A strike by more than a dozen municipalities that began on Monday will continue until Thursday, the Federation of Local Authorities in Israel said Monday. The federation shut down numerous services on Monday to protest the government’s City Tax Fund plan.
Municipal preschools and services related to schools would not close, however, so that “parents and children will not be held hostage by the finance minister,” the federation said.
The City Tax Fund, known as the Arnona Fund, is part of the Economic Arrangements Law, which is scheduled to pass along with the 2023-24 budget by May 29.
The fund will appropriate a percentage of the earnings of wealthier cities from their taxes on commercial real estate and reallocate the funds to every housing unit that is marketed, no matter where. By doing this, the government hopes to incentivize both wealthier and poorer cities to invest in housing instead of commercial real estate, thereby raising the supply of housing and eventually lowering home prices.
Opposing the fund
Opposition MKs and the federation oppose the fund. They say it serves as an excuse for the government to eventually use the funds for other purposes, it will lead to the financial collapse of some municipalities, and it is discriminatory toward Arab-Israeli municipalities.
Among the municipalities that went on strike on Monday were Tel Aviv, Haifa, Ashdod, Rishon Lezion, Modi’in, Herzliya, Ramle, Ramat Gan, Givatayim, Ashdod, Kfar Saba, Ra’anana, Tiberias, Givat Shmuel, Ramat Hasharon, Holon, Beersheba, Netanya, Shoham, Or Yehuda, Kafr Kassem, Umm el-Fahm, Tira and Rahat (with the exception of schools), Walla reported.
Among the services shut down were public preschools, garbage collection, sanitation, security at elementary schools, public reception at municipal offices and parking fines in blue-and-white parking spaces.
Additional steps announced by the federation include freezing municipal planning and construction committees, freezing building permits and freezing large-scale construction agreements.
The federation said it would turn to the courts to challenge the bill if it passes and refuse to send money to the fund.
“We will not be the tax collectors of the State of Israel’s Finance Ministry on the backs of our residents,” the federation said.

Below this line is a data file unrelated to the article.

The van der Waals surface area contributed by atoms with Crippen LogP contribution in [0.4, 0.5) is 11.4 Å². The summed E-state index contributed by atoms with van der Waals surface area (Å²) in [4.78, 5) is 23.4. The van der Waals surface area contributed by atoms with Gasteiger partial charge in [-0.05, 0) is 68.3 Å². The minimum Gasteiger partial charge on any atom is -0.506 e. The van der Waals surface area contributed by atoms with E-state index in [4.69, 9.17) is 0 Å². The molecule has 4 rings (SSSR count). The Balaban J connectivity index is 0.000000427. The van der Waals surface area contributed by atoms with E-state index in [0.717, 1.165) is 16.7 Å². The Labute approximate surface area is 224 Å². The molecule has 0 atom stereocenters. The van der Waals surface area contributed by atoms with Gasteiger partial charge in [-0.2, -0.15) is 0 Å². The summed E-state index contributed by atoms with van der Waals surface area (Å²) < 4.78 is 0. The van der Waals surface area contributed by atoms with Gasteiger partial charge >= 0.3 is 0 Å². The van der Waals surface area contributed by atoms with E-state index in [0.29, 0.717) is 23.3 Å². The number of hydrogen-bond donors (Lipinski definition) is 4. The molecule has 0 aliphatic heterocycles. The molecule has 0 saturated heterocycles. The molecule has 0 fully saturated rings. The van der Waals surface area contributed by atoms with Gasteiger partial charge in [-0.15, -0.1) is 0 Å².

The Knesset Finance Committee continued to vote on thousands of revisions that the opposition filed in an attempt to stall the bill. There were intense confrontations, including shouting matches among local authority leaders who attended the session, opposition MKs, coalition MKs and committee chairman Moshe Gafni (United Torah Judaism). Yesh Atid MK Idan Roll was removed from the session.
Roll said his removal was a violation of Knesset protocol, since MKs may not be barred from voting. Gafni let Roll return after the commotion died down, and the voting continued.
Addressing the issue
National Unity chairman Benny Gantz on Monday said the program was a “de facto tax hike” based on “sectorial and geographical” considerations. All local authorities that will be forced to contribute to the fund will need to compensate by either raising residential city taxes or by canceling services, which residents will then need to pay more for, he said at a press conference.
Opposition leader Yair Lapid said: “Theft is a strong word, but I have no other. The government is coming and seizing money from local authorities, whose only sin is that they are managed well and whose residents work and pay taxes.”
“The Arnona Fund is not a fund; it is robbery in broad daylight,” he said, adding that this characterized the entire budget, which was a “distribution of plunder by an irresponsible government that is extorting a weak prime minister. The local authorities’ strike is unquestionably justified, and we support it.”
Finance Minister Bezalel Smotrich and Federation of Local Authorities in Israel chairman Haim Bibas, the mayor of Modi’in-Maccabim-Re’ut, reportedly reached agreements last week over the bill. But Bibas on Sunday retracted his agreement, saying he only agreed because his back was to the wall because the fund was about to be approved by the committee.
Smotrich on Sunday said Bibas had been pressured by special interest groups into changing his mind, without providing details.